The grains now are in the process of being “mashed” to extract the sugars. Landers instructs that the water has to be about 170 degrees — if it was much hotter, we’d end up getting undesirables like proteins and tannins in our wort, which is what beer is called before it is fermented.

(During all this, I can’t help thinking that this job is somehow above my pay grade. Mind you, I have two college degrees.)

A brewer’s-eye view of an early hop addition. Smells so good. | Photo by Kevin Gibson

But the wort smells wonderful, and it’s finally time for me to do the first hop addition. I carefully measure out a pound of Nugget hops and pour them from a plastic container into the rolling wort. It now smells even better in the brewhouse. Hops are wonderful.

As ’80s music plays in the background, with Men at Work crooning about “Overkill”— Landers often listens to a Wang Chung Pandora station — he tells me I will soon get to do the dirty work in “mashing out.”

In other words, I get to scrape the spent grains out of the bottom of the mash tun through a trap door.

Landers hands me a long-handled metal hoe and instructs me to start pulling out as much as I can, letting it drop into a gray garbage can.

Mind you, this isn’t necessarily a difficult task, but as minutes go by, I realize my arms and shoulders aren’t accustomed to doing it. I fill up one garbage can, then he brings over another, and that one finally fills with the help of automated equipment inside the tun. My arms are getting rubbery, so I’m happy to put down the hoe.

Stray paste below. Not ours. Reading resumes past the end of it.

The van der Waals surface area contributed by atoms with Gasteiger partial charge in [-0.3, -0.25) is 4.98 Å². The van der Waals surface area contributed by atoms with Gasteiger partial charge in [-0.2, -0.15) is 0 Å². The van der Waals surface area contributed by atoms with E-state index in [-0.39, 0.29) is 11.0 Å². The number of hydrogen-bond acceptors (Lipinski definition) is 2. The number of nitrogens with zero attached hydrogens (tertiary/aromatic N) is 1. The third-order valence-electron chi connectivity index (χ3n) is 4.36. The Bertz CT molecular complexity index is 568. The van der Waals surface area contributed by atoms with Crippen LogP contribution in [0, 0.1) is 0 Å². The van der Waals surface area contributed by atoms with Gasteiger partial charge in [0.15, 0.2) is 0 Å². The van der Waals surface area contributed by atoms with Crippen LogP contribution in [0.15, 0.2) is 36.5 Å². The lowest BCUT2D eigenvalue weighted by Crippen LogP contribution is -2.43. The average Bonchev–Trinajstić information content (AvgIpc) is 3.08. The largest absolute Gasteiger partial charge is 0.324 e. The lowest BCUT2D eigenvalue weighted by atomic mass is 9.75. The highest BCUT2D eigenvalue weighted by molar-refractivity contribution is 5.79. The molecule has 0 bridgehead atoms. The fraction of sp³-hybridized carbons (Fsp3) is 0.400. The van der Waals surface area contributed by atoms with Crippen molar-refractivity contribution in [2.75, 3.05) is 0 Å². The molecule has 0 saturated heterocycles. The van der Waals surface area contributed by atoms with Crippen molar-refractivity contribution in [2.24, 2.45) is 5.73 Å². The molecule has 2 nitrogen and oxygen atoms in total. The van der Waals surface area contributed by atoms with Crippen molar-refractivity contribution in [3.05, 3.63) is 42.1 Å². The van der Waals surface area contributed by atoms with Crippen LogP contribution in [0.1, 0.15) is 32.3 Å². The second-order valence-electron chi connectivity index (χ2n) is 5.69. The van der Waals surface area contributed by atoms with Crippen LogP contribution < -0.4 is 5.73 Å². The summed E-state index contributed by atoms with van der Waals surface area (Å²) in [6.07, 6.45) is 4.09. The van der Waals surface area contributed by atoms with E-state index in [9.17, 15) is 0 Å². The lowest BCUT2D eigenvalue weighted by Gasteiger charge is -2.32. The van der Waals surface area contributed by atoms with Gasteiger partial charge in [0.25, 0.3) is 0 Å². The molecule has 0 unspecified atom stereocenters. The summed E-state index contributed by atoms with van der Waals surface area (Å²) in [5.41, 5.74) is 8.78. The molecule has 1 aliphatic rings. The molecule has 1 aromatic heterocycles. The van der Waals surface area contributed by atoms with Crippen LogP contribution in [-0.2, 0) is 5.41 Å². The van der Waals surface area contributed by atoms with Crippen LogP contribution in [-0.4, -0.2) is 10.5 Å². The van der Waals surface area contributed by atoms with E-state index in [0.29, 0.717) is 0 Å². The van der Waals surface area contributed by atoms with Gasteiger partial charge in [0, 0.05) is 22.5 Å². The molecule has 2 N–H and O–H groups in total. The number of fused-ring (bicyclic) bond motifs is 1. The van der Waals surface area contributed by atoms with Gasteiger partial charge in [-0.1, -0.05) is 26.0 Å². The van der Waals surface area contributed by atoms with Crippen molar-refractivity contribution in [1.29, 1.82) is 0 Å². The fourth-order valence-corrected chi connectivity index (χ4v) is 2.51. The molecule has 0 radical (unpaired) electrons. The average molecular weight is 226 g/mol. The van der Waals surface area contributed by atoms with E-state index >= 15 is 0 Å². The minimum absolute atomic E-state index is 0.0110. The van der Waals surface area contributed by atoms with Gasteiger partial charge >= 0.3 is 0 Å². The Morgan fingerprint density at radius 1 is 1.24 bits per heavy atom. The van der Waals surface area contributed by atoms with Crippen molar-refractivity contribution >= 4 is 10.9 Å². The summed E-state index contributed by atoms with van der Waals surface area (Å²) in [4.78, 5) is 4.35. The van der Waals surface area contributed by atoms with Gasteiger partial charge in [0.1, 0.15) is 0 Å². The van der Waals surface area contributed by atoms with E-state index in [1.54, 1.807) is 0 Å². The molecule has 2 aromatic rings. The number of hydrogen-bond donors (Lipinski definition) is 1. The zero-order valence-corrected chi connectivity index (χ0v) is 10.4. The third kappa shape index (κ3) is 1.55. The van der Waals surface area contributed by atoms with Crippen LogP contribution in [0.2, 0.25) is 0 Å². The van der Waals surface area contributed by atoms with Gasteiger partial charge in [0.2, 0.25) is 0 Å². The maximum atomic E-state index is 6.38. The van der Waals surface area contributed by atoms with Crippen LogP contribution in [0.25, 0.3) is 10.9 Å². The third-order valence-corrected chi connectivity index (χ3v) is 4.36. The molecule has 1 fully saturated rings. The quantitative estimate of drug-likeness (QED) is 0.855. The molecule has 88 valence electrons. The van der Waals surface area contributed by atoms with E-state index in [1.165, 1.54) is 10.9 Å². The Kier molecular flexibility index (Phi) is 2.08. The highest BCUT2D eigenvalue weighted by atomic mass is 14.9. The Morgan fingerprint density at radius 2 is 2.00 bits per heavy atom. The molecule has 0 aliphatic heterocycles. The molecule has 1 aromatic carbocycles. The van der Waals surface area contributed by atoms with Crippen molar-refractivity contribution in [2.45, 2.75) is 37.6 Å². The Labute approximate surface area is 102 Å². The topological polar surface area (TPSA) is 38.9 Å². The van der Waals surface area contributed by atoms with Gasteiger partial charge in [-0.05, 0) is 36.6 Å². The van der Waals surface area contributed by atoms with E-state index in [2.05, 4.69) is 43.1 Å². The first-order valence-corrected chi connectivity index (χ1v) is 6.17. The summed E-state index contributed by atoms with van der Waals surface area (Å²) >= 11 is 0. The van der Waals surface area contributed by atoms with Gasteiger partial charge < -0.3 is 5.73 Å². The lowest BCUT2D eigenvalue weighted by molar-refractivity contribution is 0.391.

That’s when he hands me a high-pressure hose and tells me to spray all the leftover grains toward a drain in the floor. Again, this is not a difficult undertaking on the surface, but for some reason I can’t get a consistent stream. Grains are going this way and that.

Landers chuckles and says, “I remember my first time using a hose.”

He shows me the proper way to do it, and I manage to mostly get my job done.

To my relief, it’s time to take a break, the good news being that there’s fresh draft beer just a few feet away. As he retrieves a pair of pilsners for us, I realize that at this point, my feet and pants are soaked and I may or may not have spent grain in my hair.